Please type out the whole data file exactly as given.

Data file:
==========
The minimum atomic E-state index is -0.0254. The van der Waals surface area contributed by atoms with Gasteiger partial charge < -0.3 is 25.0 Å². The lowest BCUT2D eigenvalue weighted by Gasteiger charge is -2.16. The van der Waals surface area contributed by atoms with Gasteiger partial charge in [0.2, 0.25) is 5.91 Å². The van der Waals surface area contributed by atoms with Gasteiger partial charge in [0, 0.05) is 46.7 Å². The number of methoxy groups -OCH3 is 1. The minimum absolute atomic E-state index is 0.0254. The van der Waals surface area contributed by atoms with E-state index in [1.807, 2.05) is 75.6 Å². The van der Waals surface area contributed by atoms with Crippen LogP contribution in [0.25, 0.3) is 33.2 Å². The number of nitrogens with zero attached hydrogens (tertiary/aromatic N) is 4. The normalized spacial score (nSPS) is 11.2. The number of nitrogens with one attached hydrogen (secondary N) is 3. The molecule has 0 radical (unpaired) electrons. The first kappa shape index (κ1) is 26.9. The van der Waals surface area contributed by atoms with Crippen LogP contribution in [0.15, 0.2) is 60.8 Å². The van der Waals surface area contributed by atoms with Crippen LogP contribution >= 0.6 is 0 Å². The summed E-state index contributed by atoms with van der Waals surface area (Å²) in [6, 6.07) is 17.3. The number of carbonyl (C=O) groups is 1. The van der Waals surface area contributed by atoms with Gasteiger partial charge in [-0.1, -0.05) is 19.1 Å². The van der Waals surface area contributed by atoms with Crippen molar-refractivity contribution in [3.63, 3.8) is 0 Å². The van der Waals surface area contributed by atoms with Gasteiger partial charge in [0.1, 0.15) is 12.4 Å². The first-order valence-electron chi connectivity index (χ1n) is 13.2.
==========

The minimum atomic E-state index is -0.0254. The van der Waals surface area contributed by atoms with Gasteiger partial charge < -0.3 is 25.0 Å². The lowest BCUT2D eigenvalue weighted by Gasteiger charge is -2.16. The van der Waals surface area contributed by atoms with Gasteiger partial charge in [0.2, 0.25) is 5.91 Å². The van der Waals surface area contributed by atoms with Gasteiger partial charge in [0, 0.05) is 46.7 Å². The number of methoxy groups -OCH3 is 1. The minimum absolute atomic E-state index is 0.0254. The van der Waals surface area contributed by atoms with E-state index in [1.807, 2.05) is 75.6 Å². The van der Waals surface area contributed by atoms with Crippen LogP contribution in [0.25, 0.3) is 33.2 Å². The number of nitrogens with zero attached hydrogens (tertiary/aromatic N) is 4. The normalized spacial score (nSPS) is 11.2. The number of nitrogens with one attached hydrogen (secondary N) is 3. The molecule has 0 radical (unpaired) electrons. The first kappa shape index (κ1) is 26.9. The van der Waals surface area contributed by atoms with Crippen LogP contribution in [0.15, 0.2) is 60.8 Å². The van der Waals surface area contributed by atoms with Crippen LogP contribution >= 0.6 is 0 Å². The summed E-state index contributed by atoms with van der Waals surface area (Å²) in [6, 6.07) is 17.3. The number of carbonyl (C=O) groups is 1. The van der Waals surface area contributed by atoms with Gasteiger partial charge in [-0.1, -0.05) is 19.1 Å². The van der Waals surface area contributed by atoms with Crippen molar-refractivity contribution in [3.63, 3.8) is 0 Å². The van der Waals surface area contributed by atoms with Gasteiger partial charge in [0.1, 0.15) is 12.4 Å². The first-order valence-electron chi connectivity index (χ1n) is 13.2.